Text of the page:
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    NSW Government Architect’s Office slashes staff from 120 to 12

    Geraldine Chua

    Lead image: Cameraygal (formerly Dunbar building) by the NSW Government Architect's Office is one of 79 projects shortlisted for the 2015 NSW Architecture Awards. Image: Simon Whitbread.

    The New South Wales (NSW) Government Architect’s Office will shrink from 120 staff to just 12 over the next two years, as reforms to the state government’s Public Works department take effect from July 1.

    The cut-backs come as part of the restructuring of the Public Works agency, which will see it shift from being a provider of infrastructure services to becoming a “smart buyer”, in a bid to combat the anticipated decline of public works revenue over the next decade.

    According to a report by The Australian Financial Review, a large proportion of the NSW Government Architect’s Office’s $19 million budget for 2015 goes to its staff, but as these numbers are culled back, the office will become a more active design advisor and consultant to government projects.

    While it has traditionally played an advocacy and advisory role to the government and its agencies, the office also has a history of providing cross-government facilitation in the development and delivery of state significant projects, and has designed notable buildings such as Customs House at Circular Quay, and the Martin Place GPO. In fact, it boasts no less than 11 Sulman Medals for Public Architecture from the Australian Institute of Architects (AIA) Awards.

    There are concerns that the staff cuts will affect the NSW office’s effectiveness, particularly with major projects requiring urgent design advice in the pipeline, think: a growing Parramatta, a second harbour crossing, and the planned Badgery’s Creek airport.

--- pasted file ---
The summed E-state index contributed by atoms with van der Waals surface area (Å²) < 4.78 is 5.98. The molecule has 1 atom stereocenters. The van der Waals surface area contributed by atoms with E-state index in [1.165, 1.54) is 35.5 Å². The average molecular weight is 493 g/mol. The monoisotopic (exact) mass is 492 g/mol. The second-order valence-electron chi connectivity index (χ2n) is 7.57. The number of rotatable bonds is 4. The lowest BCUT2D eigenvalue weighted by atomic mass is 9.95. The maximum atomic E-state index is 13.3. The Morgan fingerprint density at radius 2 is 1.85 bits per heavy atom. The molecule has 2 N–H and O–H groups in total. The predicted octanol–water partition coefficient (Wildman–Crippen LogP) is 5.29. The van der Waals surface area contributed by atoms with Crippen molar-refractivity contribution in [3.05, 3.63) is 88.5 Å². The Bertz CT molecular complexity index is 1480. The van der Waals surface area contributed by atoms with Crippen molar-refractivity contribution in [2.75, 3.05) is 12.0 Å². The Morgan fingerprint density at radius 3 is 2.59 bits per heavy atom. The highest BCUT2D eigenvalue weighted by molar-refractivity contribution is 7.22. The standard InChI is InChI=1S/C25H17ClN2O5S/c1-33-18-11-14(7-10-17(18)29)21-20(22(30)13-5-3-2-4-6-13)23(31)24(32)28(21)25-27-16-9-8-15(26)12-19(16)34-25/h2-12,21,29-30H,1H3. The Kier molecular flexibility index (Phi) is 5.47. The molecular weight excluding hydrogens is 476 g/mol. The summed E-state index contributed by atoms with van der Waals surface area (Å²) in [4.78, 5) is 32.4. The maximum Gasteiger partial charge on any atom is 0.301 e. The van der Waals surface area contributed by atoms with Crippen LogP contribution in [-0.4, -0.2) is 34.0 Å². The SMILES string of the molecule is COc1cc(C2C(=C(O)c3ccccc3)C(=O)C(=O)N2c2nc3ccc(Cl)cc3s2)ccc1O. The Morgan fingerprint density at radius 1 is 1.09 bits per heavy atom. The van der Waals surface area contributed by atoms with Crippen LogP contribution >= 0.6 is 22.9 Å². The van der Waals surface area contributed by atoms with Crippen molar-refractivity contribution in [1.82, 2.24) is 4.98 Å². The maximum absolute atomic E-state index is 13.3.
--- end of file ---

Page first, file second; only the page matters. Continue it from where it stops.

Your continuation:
The ‘role shift’ could also mean that the onus of “good design” for major state projects now rests on ministers, with former design director at the NSW Government Architect’s Office Shelley Penn noting that the office needs “to be supported to be considered relevant, not sidelined”.

    She points to the Victorian Government Architect’s Office, which when established in 2006, was endorsed by then Premier Steve Bracks to his ministerial colleagues. Current VIC Planning Minister Richard Wynne was also at this year’s AIA National Architecture Conference (which spoke volumes of the government’s engagement with architecture) and announced that the Office of the Victorian Architect would be returning to the Department of Premier and Cabinet. 

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